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Cottonwood report. [volume] (Cottonwood, Idaho) 1893-1901, May 12, 1893, Image 4

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Persistent link: https://chroniclingamerica.loc.gov/lccn/sn88056164/1893-05-12/ed-1/seq-4/

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Author of "The Minister'» Blent," "A
n fair Maid of MarWHtad" ''That
Preadlul Boy,'.' " faster Jlep
wortn," ff&ßrtnfle Rebels,
; 'jP r I $$**," "Out am!
■ y>o\i(," "Jiiiucuiip
r on Land aitfi
Sea," Ac,
(Publlsheil by spec-ini permit of the
author,) _.**
WhpB Mr, Bogworth called
again he informed nie that g new
light hftfl been shed on the pris
oner'a cape, and hi? as a lawyer
yr&K very hopeful.
"Did he keep his promitp and
tell you every circumstance un
reservedly?" J asked,
"Everything pave his fftmilv
pame; Re persists in retaining
Ris prespnf png otit of respect to
the dead, he says, and I pap not
convince him that I must know
his reason for assuming another,
}u order t° dear away all
doubts, - '
"Would jt apswep for me to
see him again?"
"There is no objection if you
adhere to the rules: in fact I
wish you would, for his obstina
cy gave way before your skill
and tact in once instance, and it
may do so again,"
"Very well; 1 will call early in
the week, when f have promised
to carry some books to one of the
"Mr. Bosworth," said my aunt
in her brisk, peremptory tone, "I
want you to come here for an
evening and very soon. - '
I will endeavor to do so Mad
am Decker, Am l t° copie as
guest, or provided with quill and
foolscap?" he agked with his us
ual smile.
My aunt's only reply was an
abrupt question.
"Po you repipipber Annie
The lawyer's face grew strange
ly sad as he answered,:
■ "Can I ever forget poor Har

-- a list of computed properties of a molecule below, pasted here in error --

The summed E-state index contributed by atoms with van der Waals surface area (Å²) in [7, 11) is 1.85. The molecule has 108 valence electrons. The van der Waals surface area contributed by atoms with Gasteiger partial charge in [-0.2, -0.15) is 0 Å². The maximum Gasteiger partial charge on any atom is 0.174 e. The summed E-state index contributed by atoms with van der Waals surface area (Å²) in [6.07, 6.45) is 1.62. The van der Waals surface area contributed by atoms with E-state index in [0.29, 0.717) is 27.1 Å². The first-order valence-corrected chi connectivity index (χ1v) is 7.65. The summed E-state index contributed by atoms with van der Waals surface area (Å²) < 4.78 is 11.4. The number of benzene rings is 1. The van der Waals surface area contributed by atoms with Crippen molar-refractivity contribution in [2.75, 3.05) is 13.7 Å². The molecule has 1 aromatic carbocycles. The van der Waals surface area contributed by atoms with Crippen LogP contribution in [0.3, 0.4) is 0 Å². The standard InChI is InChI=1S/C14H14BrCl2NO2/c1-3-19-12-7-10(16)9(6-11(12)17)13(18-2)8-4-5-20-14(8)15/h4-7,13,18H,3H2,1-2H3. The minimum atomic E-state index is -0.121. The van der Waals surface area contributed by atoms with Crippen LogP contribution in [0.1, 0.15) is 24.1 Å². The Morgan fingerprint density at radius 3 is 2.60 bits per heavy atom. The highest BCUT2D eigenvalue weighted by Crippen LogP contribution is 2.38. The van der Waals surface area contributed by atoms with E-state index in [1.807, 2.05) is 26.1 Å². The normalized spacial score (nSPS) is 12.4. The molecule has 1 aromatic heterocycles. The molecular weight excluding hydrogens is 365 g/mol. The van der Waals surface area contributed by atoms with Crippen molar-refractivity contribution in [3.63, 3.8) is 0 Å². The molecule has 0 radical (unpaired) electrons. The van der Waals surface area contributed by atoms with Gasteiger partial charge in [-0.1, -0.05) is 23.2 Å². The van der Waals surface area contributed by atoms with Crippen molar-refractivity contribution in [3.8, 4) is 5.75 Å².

ry's sister, his pet and idol?"
"I thought not," said my aunt;
"how long is it since Harry's
death?" •
"It yeems but yesterday when
I think of it," answered Mr. Bos
worth, as he looked steadily in
the fire; "but yesterday since I
cut down his lifeless l>ody and
tried to save him, Poor Harry,
poor man, he never was himself
after Annie's death : I sometimes
think that he died then, and an
other Harry took the place of the
brilliant student and charming
"The old father had died long
before," said my aunt, "and
Harry's devotion to him was
beautiful to see."
"Tragic, tragic and pitiful,"
Said Mr. Bosworth, half aloud
and half to himself. "A whole
family, an exceptionally happy
family, wiped out through the
wrong-doing of one far beneath
them, one unworthy to touch the
hem of Annie Sorr's garment."
"Mr. Bosworth," I said eager
ly, "I wish you and auntie would
tell me the entire history; the
little I know affects me strange
ly; I have dreamed of that poor
girl every night since those pa
pers were found, and auntie has
told me just enough to make me
impatient fcr the rest."
"Better not hear it, Mrs. Cor
inth, better not, although I have
sometimes wished that Harry
had been less reserved and more
genial with the little girl. The
world blamed her cruelly; sharp
tongues were needlessly sharp,
but Harry Sorr never mentioned
it to any one save myself, and I
the old man's last words were: ^
'Be kind to my baby, my little '
Although the poor girl
had been in her grave nearjy six
years, the great burden was still
pp his mind."
"Her death completely shat
tered him," said my aunt; "lie